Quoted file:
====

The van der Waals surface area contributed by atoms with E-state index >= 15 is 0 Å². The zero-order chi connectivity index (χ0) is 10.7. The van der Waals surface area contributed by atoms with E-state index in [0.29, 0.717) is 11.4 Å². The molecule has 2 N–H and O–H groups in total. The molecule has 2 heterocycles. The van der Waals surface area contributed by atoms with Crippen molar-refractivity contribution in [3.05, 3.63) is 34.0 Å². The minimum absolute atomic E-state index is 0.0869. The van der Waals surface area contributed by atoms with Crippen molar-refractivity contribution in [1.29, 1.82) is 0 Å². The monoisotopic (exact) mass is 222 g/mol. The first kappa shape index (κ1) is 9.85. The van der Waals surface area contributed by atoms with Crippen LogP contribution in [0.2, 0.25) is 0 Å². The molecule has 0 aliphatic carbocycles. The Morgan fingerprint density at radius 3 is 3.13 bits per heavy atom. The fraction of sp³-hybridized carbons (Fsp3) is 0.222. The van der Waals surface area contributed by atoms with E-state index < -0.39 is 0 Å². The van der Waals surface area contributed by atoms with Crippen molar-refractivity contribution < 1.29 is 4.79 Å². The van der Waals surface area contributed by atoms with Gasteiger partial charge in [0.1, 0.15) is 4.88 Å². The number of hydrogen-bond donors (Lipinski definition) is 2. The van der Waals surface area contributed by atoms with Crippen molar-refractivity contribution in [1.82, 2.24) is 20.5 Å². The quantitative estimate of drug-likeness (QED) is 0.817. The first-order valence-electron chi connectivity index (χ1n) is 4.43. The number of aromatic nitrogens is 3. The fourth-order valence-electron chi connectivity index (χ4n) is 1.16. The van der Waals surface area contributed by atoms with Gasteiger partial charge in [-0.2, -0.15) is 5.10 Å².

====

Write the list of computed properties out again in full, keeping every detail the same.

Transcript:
The van der Waals surface area contributed by atoms with E-state index >= 15 is 0 Å². The zero-order chi connectivity index (χ0) is 10.7. The van der Waals surface area contributed by atoms with E-state index in [0.29, 0.717) is 11.4 Å². The molecule has 2 N–H and O–H groups in total. The molecule has 2 heterocycles. The van der Waals surface area contributed by atoms with Crippen molar-refractivity contribution in [3.05, 3.63) is 34.0 Å². The minimum absolute atomic E-state index is 0.0869. The van der Waals surface area contributed by atoms with Crippen molar-refractivity contribution in [1.29, 1.82) is 0 Å². The monoisotopic (exact) mass is 222 g/mol. The first kappa shape index (κ1) is 9.85. The van der Waals surface area contributed by atoms with Crippen LogP contribution in [0.2, 0.25) is 0 Å². The molecule has 0 aliphatic carbocycles. The Morgan fingerprint density at radius 3 is 3.13 bits per heavy atom. The fraction of sp³-hybridized carbons (Fsp3) is 0.222. The van der Waals surface area contributed by atoms with E-state index < -0.39 is 0 Å². The van der Waals surface area contributed by atoms with Crippen molar-refractivity contribution < 1.29 is 4.79 Å². The van der Waals surface area contributed by atoms with Gasteiger partial charge in [0.1, 0.15) is 4.88 Å². The number of hydrogen-bond donors (Lipinski definition) is 2. The van der Waals surface area contributed by atoms with Crippen molar-refractivity contribution in [1.82, 2.24) is 20.5 Å². The quantitative estimate of drug-likeness (QED) is 0.817. The first-order valence-electron chi connectivity index (χ1n) is 4.43. The number of aromatic nitrogens is 3. The fourth-order valence-electron chi connectivity index (χ4n) is 1.16. The van der Waals surface area contributed by atoms with Gasteiger partial charge in [-0.2, -0.15) is 5.10 Å².